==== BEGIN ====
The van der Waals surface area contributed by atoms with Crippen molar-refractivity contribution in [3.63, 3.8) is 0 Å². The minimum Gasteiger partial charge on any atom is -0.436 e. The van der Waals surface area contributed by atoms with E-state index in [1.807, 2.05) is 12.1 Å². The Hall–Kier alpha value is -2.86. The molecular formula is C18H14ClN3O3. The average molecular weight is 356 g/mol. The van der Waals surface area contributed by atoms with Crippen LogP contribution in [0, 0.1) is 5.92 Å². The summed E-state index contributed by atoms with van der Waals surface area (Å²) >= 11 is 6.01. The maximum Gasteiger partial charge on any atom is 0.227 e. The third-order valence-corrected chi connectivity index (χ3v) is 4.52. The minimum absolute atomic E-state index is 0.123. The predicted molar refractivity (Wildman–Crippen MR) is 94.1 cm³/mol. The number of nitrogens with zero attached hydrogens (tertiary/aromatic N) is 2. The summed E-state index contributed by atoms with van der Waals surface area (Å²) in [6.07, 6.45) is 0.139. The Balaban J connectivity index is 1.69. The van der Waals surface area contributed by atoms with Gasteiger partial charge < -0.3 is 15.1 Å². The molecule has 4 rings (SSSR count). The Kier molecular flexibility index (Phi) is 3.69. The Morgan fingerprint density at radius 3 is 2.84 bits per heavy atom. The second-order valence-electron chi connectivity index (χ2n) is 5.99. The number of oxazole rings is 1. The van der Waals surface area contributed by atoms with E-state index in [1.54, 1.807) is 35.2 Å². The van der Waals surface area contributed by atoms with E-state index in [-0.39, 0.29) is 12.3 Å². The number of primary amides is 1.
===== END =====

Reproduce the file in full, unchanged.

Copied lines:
The van der Waals surface area contributed by atoms with Crippen molar-refractivity contribution in [3.63, 3.8) is 0 Å². The minimum Gasteiger partial charge on any atom is -0.436 e. The van der Waals surface area contributed by atoms with E-state index in [1.807, 2.05) is 12.1 Å². The Hall–Kier alpha value is -2.86. The molecular formula is C18H14ClN3O3. The average molecular weight is 356 g/mol. The van der Waals surface area contributed by atoms with Crippen LogP contribution in [0, 0.1) is 5.92 Å². The summed E-state index contributed by atoms with van der Waals surface area (Å²) >= 11 is 6.01. The maximum Gasteiger partial charge on any atom is 0.227 e. The third-order valence-corrected chi connectivity index (χ3v) is 4.52. The minimum absolute atomic E-state index is 0.123. The predicted molar refractivity (Wildman–Crippen MR) is 94.1 cm³/mol. The number of nitrogens with zero attached hydrogens (tertiary/aromatic N) is 2. The summed E-state index contributed by atoms with van der Waals surface area (Å²) in [6.07, 6.45) is 0.139. The Balaban J connectivity index is 1.69. The van der Waals surface area contributed by atoms with Gasteiger partial charge < -0.3 is 15.1 Å². The molecule has 4 rings (SSSR count). The Kier molecular flexibility index (Phi) is 3.69. The Morgan fingerprint density at radius 3 is 2.84 bits per heavy atom. The second-order valence-electron chi connectivity index (χ2n) is 5.99. The number of oxazole rings is 1. The van der Waals surface area contributed by atoms with E-state index in [1.54, 1.807) is 35.2 Å². The van der Waals surface area contributed by atoms with E-state index in [-0.39, 0.29) is 12.3 Å². The number of primary amides is 1.